|Publication number||US6436072 B1|
|Application number||US 09/362,254|
|Publication date||Aug 20, 2002|
|Filing date||Jul 28, 1999|
|Priority date||Aug 15, 1996|
|Also published as||DE69731472D1, DE69731472T2, EP0918551A2, EP0918551B1, US6077246, WO1998006446A2, WO1998006446A3|
|Publication number||09362254, 362254, US 6436072 B1, US 6436072B1, US-B1-6436072, US6436072 B1, US6436072B1|
|Inventors||Karen E. Kullas, Glen French, Stephen Albrecht, Joan Kinniburgh, Augustus Felix, Nancy Drainville, Dean L. Kamen, Bradley Miller, Kevin Grant|
|Original Assignee||Deka Products Limited Partnership|
|Export Citation||BiBTeX, EndNote, RefMan|
|Patent Citations (23), Referenced by (110), Classifications (10), Legal Events (5)|
|External Links: USPTO, USPTO Assignment, Espacenet|
The present application is a division application of U.S. application Ser. No. 08/698,568, filed on Aug. 15, 1996, now abandoned, which is hereby incorporated herein by reference.
This invention relates to irrigation pump systems, particularly to devices used to irrigate surgical sites during medical procedures.
Devices that deliver irrigating fluid to an irrigation site are necessary in a variety of medical and dental procedures. For example, laparoscopic, arthroscopic and hysteroscopic procedures require sufficient volumes of irrigation fluid to be delivered to the surgical site in order to maintain tamponade, isolate bleeders and to generally clear the surgical area. Laparoscopic procedures involve incisions to the abdominal cavity and include appendectomies, cholecystectcomy (incision of the gall bladder) and treatment of ectopic pregnancies. Hysteroscopic procedures involve inspection of the uterine cavity and include procedures that remove abnormal tissue from the uterus such as a biopsy or a myomectomy. Arthroscopic procedures are typically performed by an orthopedic surgeon and involve irrigation, distension and inspection of the joints such as at the knee, shoulder, elbow or ankle. Such arthroscopic procedures include synovectomy, meniscectomy or repair of the anterior cruciate ligament.
During these various medical procedures, it is generally useful for the surgeon to keep tissue that surrounds the surgical site out of the way by injecting solutions such as saline, glycine or lactated ringer's solution into the subject area. As each procedure requires different volumes of fluid delivered at various pressures, it would be useful for health care providers to have a single pump that could be adapted to deliver the appropriate irrigation for various procedures.
Another important aspect of medical irrigation pumps is sterility. Fluid that enters the body during a surgical procedure must be maintained sterile. However, efforts to maintain sterility become complicated when expensive hardware, such as a pump, is used. Sterility is more easily and assuredly maintained when medical devices that carry irrigant fluid to the body can be discarded after each use. It is possible to provide a medical irrigation pump that utilizes a permanent non-sterile pump motor that can generate pumping action in a sterile fluid pathway that is disposable and detachable from the permanent motor hardware.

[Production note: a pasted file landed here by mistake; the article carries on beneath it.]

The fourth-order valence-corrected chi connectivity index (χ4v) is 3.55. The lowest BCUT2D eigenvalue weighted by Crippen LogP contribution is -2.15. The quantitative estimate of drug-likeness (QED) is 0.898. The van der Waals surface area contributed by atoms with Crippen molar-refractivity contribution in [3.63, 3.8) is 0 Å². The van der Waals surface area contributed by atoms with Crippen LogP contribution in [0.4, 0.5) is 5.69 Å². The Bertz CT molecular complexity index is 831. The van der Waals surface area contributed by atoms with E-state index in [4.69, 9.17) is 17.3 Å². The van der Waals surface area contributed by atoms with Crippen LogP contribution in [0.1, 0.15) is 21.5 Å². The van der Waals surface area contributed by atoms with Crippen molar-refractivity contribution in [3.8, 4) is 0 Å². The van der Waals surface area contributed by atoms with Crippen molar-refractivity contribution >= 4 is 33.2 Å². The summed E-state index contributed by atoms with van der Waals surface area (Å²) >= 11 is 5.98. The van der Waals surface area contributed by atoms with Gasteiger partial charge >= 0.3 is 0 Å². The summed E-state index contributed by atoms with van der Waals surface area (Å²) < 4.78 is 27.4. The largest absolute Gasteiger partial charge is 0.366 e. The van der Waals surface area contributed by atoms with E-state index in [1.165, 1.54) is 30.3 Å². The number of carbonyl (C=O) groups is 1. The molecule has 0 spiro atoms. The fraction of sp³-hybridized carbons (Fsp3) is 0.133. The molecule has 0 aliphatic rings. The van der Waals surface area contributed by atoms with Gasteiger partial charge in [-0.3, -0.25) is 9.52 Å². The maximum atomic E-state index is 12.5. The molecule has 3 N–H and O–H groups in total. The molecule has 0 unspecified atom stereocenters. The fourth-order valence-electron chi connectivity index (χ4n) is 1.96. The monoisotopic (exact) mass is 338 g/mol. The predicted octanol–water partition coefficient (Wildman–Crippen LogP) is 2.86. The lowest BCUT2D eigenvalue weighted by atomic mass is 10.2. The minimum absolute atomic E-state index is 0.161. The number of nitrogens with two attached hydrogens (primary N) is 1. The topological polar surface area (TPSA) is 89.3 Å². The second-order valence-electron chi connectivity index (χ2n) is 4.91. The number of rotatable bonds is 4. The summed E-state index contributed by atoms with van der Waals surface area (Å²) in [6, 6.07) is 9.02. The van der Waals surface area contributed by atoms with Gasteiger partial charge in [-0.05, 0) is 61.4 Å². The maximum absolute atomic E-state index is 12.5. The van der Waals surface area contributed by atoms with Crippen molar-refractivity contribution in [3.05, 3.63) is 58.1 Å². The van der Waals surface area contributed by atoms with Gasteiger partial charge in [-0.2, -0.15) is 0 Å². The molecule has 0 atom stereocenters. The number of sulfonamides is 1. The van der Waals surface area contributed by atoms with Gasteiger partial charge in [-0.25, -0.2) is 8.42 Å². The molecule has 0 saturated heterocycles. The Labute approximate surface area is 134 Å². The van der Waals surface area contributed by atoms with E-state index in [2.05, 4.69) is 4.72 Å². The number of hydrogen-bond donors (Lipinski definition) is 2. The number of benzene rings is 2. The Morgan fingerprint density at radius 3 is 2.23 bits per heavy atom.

U.S. Pat. No. 3,927,955 (Spinosa et al.) discloses a medical cassette pump that utilizes peristaltic pumping action to pump fluid through a sterilized fluid path. The pump consists of a non-sterile permanent electric motor that rotates planetary rollers. The rollers engage the exterior surface of flexible sterilized tubing that is maintained around the circular outer edge of a disposable cassette. As the rollers compress the tubing against the edge of the cassette, fluid pumping action is provided. The cassette and tubing are removable from the rollers and motor and may be discarded and replaced with a new sterile cassette and tube for each use.
U.S. Pat. No. 4,635,621 (Atkinson) discloses a lavage pump system that utilizes a permanent electric motor that engages a sterile disposable pumping unit. A linear reciprocating electric motor releasably engages the end of a piston rod that is part of the piston/cylinder disposable pump. The replaceable sterile lavage pump slides into a compartment that is adjacent the electric motor so that the motor and piston rod can be maintained in a working relationship. It would be highly desirable to provide a medical pump that could drive a wide variety of sterile replaceable pumping mechanisms to serve the many medical procedures that health care providers must perform.
This invention relates to fluid pumps used in medical procedures that employ a permanent non-sterile pump motor which interfaces with a sterile and disposable pumping mechanism and fluid pathway. This pump system utilizes a sophisticated electronic controller that powers a rotary electric motor. The controller and motor are provided with a holder that is designed to receive one of several disposable and sterile pumping mechanisms or bodies that join and become part of a sterile fluid pathway through which the irrigation fluid travels. Sterile irrigation fluid may be supplied from irrigation bags or bottles to the pump body through flexible tubing. After the irrigation fluid is pumped through a sterile pump body it travels out through flexible tubing to an irrigation handpiece that is appropriate for the procedure being performed. All components of the fluid pathway (irrigant bags, pump body, handpiece and flexible tubing that joins them) are sterile, disposable single use items.